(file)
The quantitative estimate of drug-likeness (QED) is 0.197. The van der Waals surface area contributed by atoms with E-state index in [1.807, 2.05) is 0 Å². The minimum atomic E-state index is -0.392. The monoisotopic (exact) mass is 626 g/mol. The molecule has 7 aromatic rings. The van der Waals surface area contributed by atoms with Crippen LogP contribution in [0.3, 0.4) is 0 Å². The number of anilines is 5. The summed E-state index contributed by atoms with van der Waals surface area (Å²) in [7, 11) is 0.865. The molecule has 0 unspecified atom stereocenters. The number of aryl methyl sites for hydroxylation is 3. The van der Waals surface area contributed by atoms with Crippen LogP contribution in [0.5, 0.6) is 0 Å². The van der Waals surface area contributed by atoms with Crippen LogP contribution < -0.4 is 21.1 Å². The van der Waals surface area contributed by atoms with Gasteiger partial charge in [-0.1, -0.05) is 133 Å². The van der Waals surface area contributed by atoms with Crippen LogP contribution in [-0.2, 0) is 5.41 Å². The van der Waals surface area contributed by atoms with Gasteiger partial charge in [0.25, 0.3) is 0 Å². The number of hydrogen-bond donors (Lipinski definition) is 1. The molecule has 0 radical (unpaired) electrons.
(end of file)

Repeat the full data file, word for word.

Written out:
The quantitative estimate of drug-likeness (QED) is 0.197. The van der Waals surface area contributed by atoms with E-state index in [1.807, 2.05) is 0 Å². The minimum atomic E-state index is -0.392. The monoisotopic (exact) mass is 626 g/mol. The molecule has 7 aromatic rings. The van der Waals surface area contributed by atoms with Crippen LogP contribution in [0.3, 0.4) is 0 Å². The number of anilines is 5. The summed E-state index contributed by atoms with van der Waals surface area (Å²) in [7, 11) is 0.865. The molecule has 0 unspecified atom stereocenters. The number of aryl methyl sites for hydroxylation is 3. The van der Waals surface area contributed by atoms with Crippen LogP contribution in [0.5, 0.6) is 0 Å². The van der Waals surface area contributed by atoms with Crippen LogP contribution < -0.4 is 21.1 Å². The van der Waals surface area contributed by atoms with Gasteiger partial charge in [-0.1, -0.05) is 133 Å². The van der Waals surface area contributed by atoms with Crippen LogP contribution in [-0.2, 0) is 5.41 Å². The van der Waals surface area contributed by atoms with Gasteiger partial charge in [0.25, 0.3) is 0 Å². The number of hydrogen-bond donors (Lipinski definition) is 1. The molecule has 0 radical (unpaired) electrons.